The 1993 Bombay bombings on 12 March 1993, was a well-coordinated attack, and considered as one of the most destructive bomb explosions in India. This single day attack resulted in over 250 fatalities and over 700 injured. The mastermind behind these attacks is Dawood Ibrahim who controls the underworld syndicate D–Company. Two decades later, after a long judicial proceeding with over a hundred witnesses, the Supreme Court of India convicted those involved in the blasts. However, till date the two main accused Dawood Ibrahim and his associate Tiger Memon are still on the loose. Black Friday is Hussain Zaidi’s chilling account of these Bombay bombings. I consider it a one of a kind book that brings in the minutest of details- the blasts, the aftermath and the investigation that followed. Well-researched, it lays out authentic facts, woven into a gripping non-fiction piece to read. Zaidi has succeeded in pacing out the episodes, in order of occurrences, in a seamless fashion. Black Friday is definitely a book worth reading, for all those who love the genre of crime, mafia and investigation.‎ Don’t expect any suspense elements; though the book does put you in an introspection mode post that last page!

Veerappan-Chasing the Brigand by K Vijay Kumar

He was the man who terrorized the two southern states for over a decade. Koose Muniasamy Veerapppan, or just Veerappan, holed up in the deep vastness of the Dhimbam forest that lay over Karnataka and Tamilnadu, was once the most dreaded bandit and smuggler. The book Veerappan: Chasing the Brigand by K Vijay Kumar is an account of who exactly this man was, his deeds from sandalwood smuggling to illegal poaching, the mammoth manhunt that saw the loss of several lives, the Special Task Force, and finally Operation Cocoon, in which the bandit finally is killed. Retired IPS officer K Vijay Kumar was the man who took over the STF to undertake the deadly operation. The book is a wonderfully pieced together account, containing anecdotes, statements and incidents over the years, when Veerappan and his men proved to be tough opponents to the Special Task Force. Indeed this book reads nothing less than a fast paced thriller. It begins with a call that was first made to K Vijay Kumar by the then Tamil Nadu Chief Minister Jayalalitha in June 2001, inviting him to head the Tamil Nadu Special Task Force. Through a series of flashback, the book brings facets of Veerappan, his growing up, early poaching days, and what it took to make Veerappan the dreaded bandit that he was. Vijay Kumar marvels the life of Veerappan, as he unravels never before known facts about him. Veerappan’s had many a close brush with the law, yet the bandit gets lucky almost every time. Splendid narration, with loads of dramatic twists and turns, the book is nothing less than a perfect Bollywood pot boiler.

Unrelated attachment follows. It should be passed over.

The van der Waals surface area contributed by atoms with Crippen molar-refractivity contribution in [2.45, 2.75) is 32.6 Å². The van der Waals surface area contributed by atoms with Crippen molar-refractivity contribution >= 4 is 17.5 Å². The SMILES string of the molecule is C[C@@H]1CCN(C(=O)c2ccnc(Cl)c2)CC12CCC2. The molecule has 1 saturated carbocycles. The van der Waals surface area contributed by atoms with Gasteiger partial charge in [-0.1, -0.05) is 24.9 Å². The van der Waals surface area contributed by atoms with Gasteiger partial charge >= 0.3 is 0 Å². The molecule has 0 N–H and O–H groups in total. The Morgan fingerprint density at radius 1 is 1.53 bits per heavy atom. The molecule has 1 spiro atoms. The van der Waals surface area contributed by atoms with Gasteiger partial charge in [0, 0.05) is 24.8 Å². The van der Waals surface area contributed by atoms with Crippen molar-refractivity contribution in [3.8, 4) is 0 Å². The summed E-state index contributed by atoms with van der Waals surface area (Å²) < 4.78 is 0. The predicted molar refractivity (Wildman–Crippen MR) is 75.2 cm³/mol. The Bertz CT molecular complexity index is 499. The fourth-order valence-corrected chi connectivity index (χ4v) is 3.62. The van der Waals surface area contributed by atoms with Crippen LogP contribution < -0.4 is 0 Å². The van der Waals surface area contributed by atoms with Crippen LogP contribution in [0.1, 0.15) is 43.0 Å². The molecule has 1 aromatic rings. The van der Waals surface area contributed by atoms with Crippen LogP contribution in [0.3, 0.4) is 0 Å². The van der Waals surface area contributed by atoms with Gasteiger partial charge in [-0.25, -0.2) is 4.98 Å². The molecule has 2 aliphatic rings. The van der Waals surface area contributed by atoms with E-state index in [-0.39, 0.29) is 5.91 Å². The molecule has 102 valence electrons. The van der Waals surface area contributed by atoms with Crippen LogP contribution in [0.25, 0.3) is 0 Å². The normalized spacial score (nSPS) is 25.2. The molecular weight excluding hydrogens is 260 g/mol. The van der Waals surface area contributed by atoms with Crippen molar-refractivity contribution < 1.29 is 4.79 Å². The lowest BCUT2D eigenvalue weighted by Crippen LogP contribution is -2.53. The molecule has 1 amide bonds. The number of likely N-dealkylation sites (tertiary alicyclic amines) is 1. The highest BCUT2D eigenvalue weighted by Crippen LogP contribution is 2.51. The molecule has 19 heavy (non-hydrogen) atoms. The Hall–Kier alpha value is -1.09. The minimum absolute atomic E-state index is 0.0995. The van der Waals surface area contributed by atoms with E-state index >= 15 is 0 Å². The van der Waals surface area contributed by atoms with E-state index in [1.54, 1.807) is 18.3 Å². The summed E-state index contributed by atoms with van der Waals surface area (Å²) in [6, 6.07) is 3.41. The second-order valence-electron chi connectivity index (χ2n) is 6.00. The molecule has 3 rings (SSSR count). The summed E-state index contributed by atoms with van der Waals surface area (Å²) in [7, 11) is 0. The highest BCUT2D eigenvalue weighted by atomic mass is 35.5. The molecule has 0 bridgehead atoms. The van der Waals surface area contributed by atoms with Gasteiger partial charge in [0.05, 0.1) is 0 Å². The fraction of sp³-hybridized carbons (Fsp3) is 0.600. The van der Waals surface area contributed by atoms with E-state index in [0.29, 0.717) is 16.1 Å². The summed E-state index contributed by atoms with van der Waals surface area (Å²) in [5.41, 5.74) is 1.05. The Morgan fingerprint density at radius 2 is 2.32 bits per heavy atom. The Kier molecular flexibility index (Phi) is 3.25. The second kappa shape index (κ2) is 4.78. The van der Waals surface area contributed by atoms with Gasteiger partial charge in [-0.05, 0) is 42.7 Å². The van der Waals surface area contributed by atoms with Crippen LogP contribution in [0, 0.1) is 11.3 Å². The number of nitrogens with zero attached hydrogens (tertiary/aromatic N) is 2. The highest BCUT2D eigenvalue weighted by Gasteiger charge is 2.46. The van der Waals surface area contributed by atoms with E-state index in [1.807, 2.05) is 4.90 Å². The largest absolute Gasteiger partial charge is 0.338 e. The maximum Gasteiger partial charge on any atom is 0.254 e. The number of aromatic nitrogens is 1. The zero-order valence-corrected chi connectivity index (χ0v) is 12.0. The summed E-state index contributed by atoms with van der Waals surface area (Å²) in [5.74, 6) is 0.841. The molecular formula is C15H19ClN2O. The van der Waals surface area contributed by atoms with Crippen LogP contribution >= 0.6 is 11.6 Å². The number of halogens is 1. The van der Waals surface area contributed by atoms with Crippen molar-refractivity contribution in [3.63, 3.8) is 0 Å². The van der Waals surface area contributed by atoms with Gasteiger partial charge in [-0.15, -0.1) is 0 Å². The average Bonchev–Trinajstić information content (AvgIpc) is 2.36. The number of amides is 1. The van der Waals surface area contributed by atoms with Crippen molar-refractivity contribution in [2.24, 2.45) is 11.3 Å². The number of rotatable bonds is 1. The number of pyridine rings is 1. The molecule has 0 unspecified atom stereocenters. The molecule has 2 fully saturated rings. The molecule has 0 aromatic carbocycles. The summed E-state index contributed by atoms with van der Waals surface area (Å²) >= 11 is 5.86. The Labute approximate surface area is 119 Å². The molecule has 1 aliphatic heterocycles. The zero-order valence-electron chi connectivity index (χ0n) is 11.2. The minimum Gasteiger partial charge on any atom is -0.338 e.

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  • Tara

    I agree A Brief History of Humankind sounds like an interesting read and to get another perspective. Looks like a thought provoking list of books. Thanks for sharing!

  • thevintagegypsygirl

    I am always appreciative of new book recommendations. The dark undertones of these books are completely compelling in a way that draws the reader in and engages one on the deepest of levels of thinking.

  • Esha M Dutta

    I love non-fiction and I’m so glad to say that I’ve read two out of the five in your list (Sapiens A Brief History and Lone Fox Dancing and I must say I loved them both. Sapines was very intense and I actually took a break and then came back to it. Ruskin Bond’s autobiography was absolutely brilliant, almost like chatting with an old friend and enjoying a hearty conversation that fills you with warmth and nostalgia.

  • Vidya Sury

    My comment disappeared!

    I saw three of these books at the bookstore yesterday. Will check them out. Started enjoying nonfiction twenty years ago–and I love it now. Thanks Ramya!

  • Vidya Sury

    I saw three of these at the bookstore yesterday. Will check them out. Good collection, Ramya. I started enjoying non-fiction about twenty years ago. Now I really love it.

  • Soumya Prasad

    I find it really hard to read non-fiction books. But I’ve been wanting to try one sometime soon.

    Remnants of a separation looks good, I might pick it up.

    Thank you for the suggestions, Ramya.

  • shanayatales

    I haven’t read any of these books, and all of them sound interesting. Thank you so much for sharing! 🙂